THE NEXT YEAR, Fred Whalen led the clan’s migration west, he and his young wife, their two kids and a slew of Wunderlichs. He showed up at their boarding home with $26, his pool cue, his fancy clothes, and two vehicles. “Everybody that wants to go to California, pack your stuff, we’re leaving,” he announced, and a dozen of them stuffed into two cars waiting outside. One was a let’s-hope-it-works black sedan made by the Dorris Motor Car Company of St. Louis (“Built Up to a Standard. Not Down to a Price.”), soon to go defunct. But the other was eye-popping, a Marmon Touring Car made by the Indianapolis company whose yellow one-seat speedster had won the first 500-mile race in that city. Now Marmon offered discerning motorists “The Major Car of the Major Class” featuring a large rear seating area set well back from the driver, running boards on each side, the first rear-view mirror, and a front grill topped by a silver ornament you might see on the car of a millionaire company president, which is exactly what Fred pretended to be in the small towns en route.
They’d stop at a dusty roadside camp on the outskirts of Anywhere U.S.A., where everyone got out but Fred and his young wife and the iron-muscled Gus. An aunt would take charge of baby Jack, who traveled in a makeshift cradle they suspended on a rope inside one car, hanging down behind the front seat. While other Wunderlichs wandered off to find a nearby farm, searching for a stray chicken to poach, Fred put on his three-piece suit and Lillian her frilliest dress, with a hat to match. Gus got ready in a white shirt and vest … and a chauffeur’s cap. Then they rode in toward Main Street in the imposing Marmon, the couple in back, Gus up at the wheel. Fred called him “kid” and “palie,” but Gus was an ideal chauffeur, having driven farm vehicles, and rebuilt their motors, from the day he quit the sixth grade.
In each town, Gus would look for the busiest tavern and stall the Marmon in front of it. By the time he got out and lifted the hood, a crowd would be gathering to gawk at the car that sure wasn’t a Ford and at the regal-looking couple inside, dressed to the nines. Gus would examine the engine and shake his head and ask if anyone knew where he could find tools. Then he’d walk back to tell Fred, “Excuse me sir, it’s going to take a while to fix. Why don’t you go inside where it’s cool and have some refreshment?”
Fred would take Lillian’s hand and stride into the tavern and as soon as they disappeared a local would ask, “Who’s that?” Gus-the-chauffeur then would tell of the finance company Fred ran, consolidated or associated something-or-other, and then he’d asked the locals, “Do you have any pool tables in there?”
“Yeah, sure.”
“Well, my boss fancies himself a pool player. He thinks he can play.”
Gus would glance side to side to make sure his boss was gone then confide that if anyone knew what they were doing, and stayed sober, they could beat him easy. All Gus asked was that they share some of their take with the kindly servant who had tipped them off, slip him a token of appreciation after they took his boss to the cleaners. The news spread quickly that there was a rich, easy mark in town.
That’s how the Whalens and Wunderlichs financed their trek west, with Fred’s winnings from all the suckers in America’s heartland.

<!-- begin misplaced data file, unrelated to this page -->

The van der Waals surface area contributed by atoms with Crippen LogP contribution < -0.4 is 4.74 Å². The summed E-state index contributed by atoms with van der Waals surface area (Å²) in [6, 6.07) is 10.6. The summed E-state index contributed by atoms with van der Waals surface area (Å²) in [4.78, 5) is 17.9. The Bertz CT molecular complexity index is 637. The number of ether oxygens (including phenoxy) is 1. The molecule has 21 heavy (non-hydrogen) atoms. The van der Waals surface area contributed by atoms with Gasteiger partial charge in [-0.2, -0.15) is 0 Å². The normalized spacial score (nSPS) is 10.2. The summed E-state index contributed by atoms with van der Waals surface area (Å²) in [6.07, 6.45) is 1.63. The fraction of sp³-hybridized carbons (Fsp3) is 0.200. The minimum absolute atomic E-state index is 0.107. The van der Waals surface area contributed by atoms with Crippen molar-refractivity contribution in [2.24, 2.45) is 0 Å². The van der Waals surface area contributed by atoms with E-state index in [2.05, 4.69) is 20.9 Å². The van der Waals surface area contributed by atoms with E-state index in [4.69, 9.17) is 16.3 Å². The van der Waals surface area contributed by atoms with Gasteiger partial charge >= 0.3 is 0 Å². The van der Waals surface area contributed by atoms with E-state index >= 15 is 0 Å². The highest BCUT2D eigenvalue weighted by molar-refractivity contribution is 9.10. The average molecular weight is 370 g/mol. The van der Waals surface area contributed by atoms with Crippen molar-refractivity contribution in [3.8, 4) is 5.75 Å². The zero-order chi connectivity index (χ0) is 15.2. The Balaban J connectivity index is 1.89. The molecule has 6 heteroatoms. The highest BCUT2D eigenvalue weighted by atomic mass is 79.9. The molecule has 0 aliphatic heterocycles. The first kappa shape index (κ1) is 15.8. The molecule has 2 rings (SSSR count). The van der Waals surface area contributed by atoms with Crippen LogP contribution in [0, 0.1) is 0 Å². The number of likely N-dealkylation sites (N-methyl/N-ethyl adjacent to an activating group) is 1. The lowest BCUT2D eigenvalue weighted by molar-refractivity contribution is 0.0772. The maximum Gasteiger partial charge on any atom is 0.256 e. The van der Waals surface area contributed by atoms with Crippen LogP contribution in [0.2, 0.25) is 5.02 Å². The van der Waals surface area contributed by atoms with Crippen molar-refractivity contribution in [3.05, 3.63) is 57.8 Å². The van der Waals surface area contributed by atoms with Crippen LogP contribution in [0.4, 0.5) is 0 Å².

Copyright © 2012 by Paul Lieberman


“Willie Burns called,” Connie O’Mara said when her husband, Jack, came home.
“What did he want?”
“He wants you back at the station.”
“OK, boss.”
It was a cool fall evening in Los Angeles so Sergeant John J. O’Mara retrieved his topcoat from the closet and his snap-brim fedora from the rack by the door of the garden apartment they had been renting since he got back from the war. His revolver still was in his shoulder holster.
Their old Plymouth was parked across from Saint Anselm Catholic Church, whose priest already had roped him in as an usher, finding the young Irish sergeant ideal for passing the collection basket—Jack O’Mara would give ’em his withering blue-eyed stare and that was it.
Their apartment was only three miles from the Los Angeles Police Department’s 77th Street Station, on the edge of Watts, so the drive didn’t give him much time to ponder why Lieutenant Burns might be calling him in after hours. O’Mara had been getting grief in the department for busting a burglary ring that included the teenage son of a police commander. Some old-timers thought he should have let the case file disappear. He hadn’t.
When O’Mara reached the station house, eighteen men were gathering in the squad room, many of them enormous, the largest cops he’d ever seen. This wasn’t about any burglary case. Most all wore topcoats and hats just like his. Lieutenant Willie Burns kept his hat pulled down low, over his eyes, like the bad guys.
Burns was waiting at the far end of the squad room. He was a tough little fellow who had been shot early in his police career and had served as a gunnery officer in the Marines. He was standing behind a bench. On it sat a Thompson submachine gun.
“We’ve been asked by the chief to form a special detail,” Burns said as his hands effortlessly took apart the Tommy gun and reassembled the pieces.
That’s all he called it then, the special detail. Burns later told a grand jury, “My primary duties were to keep down these gangster killings and try to keep some of these rough guys under control.” Now he gave these eighteen men the particulars: If they joined him, their targets would be the likes of Benjamin “Bugsy” Siegel, the playboy refugee from New York’s Murder, Inc., and Jack Dragna, the Sicilian banana importer who quietly lorded over Los Angeles’ illegal gambling and related rackets. Most of the cops had never heard of Dragna, the man they were told ran the rackets in their city.